Fall Poetry  With his fun Fall Poetry Writing Unit, you will find helpful parts of speech associated with fall terminology, templates for writing poetry, some samples to help students get started and task cards to add to your poetry station. Fall templates include the following poetry forms: ABC Poem, Acrostic, Cinquain, Concrete, Couplet, Diamante, Free Verse, Haiku and Quatrain Poetry. A student-friendly rubric is also included.




Fall Math Games  You'll find 5 math games with a fall theme.  They range from basic operations games to creating glyphs. A description for each one is found below:

1) BUILD A SCARECROW MULTIPLICATION CHALLENGE: Students will generate products and develop a glyph based on the products generated.
2) BUILD A SCARECROW ADDITION CHALLENGE : Students will generate sums and develop a glyph based on the sums generated.
3) MULTIPLICATION BUMP GAME: Students will play this game with product from 1 to 36.
4) ADDITION BUMP GAME: Students will play this game with sums from 1 to 20.
5) SCARECROW RACE: This game is played using division of the number 2. Students will choose to be a decimal or whole number for the quotient. 






Fall Writing Paper  This package includes fall letter writing paper and lined paper for emergent and established writers. Art work created includes scarecrows, leaves, pumpkins and an owl. 




Fall Word Work - Silly Sentences for Fluent Readers Silly sentences have always been a fun way to explore sentence building and recognizing parts of speech. Students in grades 3 through 6 will have the opportunity to use subject, verb and complement cards to build and simplify silly sentences using a Fall theme. Challenging verb cards are included with this unit as well as a blank sentence building template, display and label cards and a synonym chart. This is a perfect activity to use in your Word Work Stations or as an extra project for early finishers. 




Fall Roll a Story Here's a fun way to work on writing skills. All you need is a dice, pencil and activities in this pack. Students will be prompted to tell or write story with a fall theme. This unit includes a story prompt sheet, graphic organizers, word lists (fall & transition words), rubric and specialty writing paper with full and half lined pages.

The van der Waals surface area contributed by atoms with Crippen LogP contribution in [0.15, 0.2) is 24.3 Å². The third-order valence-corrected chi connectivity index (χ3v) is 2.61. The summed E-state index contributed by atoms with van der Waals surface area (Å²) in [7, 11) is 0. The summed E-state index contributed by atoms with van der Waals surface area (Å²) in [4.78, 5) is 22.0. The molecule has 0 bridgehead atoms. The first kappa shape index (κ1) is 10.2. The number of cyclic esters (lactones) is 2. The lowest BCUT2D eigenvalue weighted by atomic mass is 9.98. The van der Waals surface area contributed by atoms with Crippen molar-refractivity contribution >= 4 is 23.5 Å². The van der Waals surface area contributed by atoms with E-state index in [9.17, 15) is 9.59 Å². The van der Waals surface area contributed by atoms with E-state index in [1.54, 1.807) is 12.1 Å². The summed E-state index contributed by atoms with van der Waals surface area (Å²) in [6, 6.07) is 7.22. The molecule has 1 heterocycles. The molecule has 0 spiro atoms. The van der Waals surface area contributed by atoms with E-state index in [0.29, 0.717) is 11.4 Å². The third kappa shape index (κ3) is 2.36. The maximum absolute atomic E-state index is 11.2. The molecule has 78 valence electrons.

Here's a free download:





Fall Word Wall Words This unit contains 44 word cards for fluent readers. Words are based on a fall theme. Included is a "Fall Words" banner, 44 word list for individual use and 44 shape word cards for your word wall or writing station. 



Sunday, 27 August 2017

Reading Conferences with Your Students

If you're looking for one of the most effective formative assessments for reading, the reading conference is it.  You will gain insight into your students' reading interests, habits, and strategies.  The reading conference is an essential part of the Independent Reading time. My last post about reading featured tips to get started with Independent Reading.  You may view it here.

Creating a reading conference binder is a way to quickly flip through anecdotal notes and checklists I have created.  These include question prompts for reading strategies.  I have a focus on  Retelling, Relating & Reflecting for Fiction and Non Fiction texts, Activating Prior Knowledge Prompts, Monitoring Comprehension Prompts, Sensory Images Prompts, Questioning Prompts, Determining Importance Prompts, Inferring Prompts and Synthesizing Prompts.  A binder cover sheet, an Independent Reading Observation as well as a Summary of Reading Observations Form is included.     

I use a binder and dividers (one divider per student).  Prompt sheets are placed in each student's slot.  I also provide a running record using the PM Benchmark running records toolkit.  I start the school year with a reading interest inventory.  It's a snapshot of my students' reading interests.  It also helps me choose materials students are interested in reading for my classroom library and future literature circles.


For a free printable reading interest inventory, click on the link below:

Thursday, 17 August 2017

Building Self-Esteem in the Classroom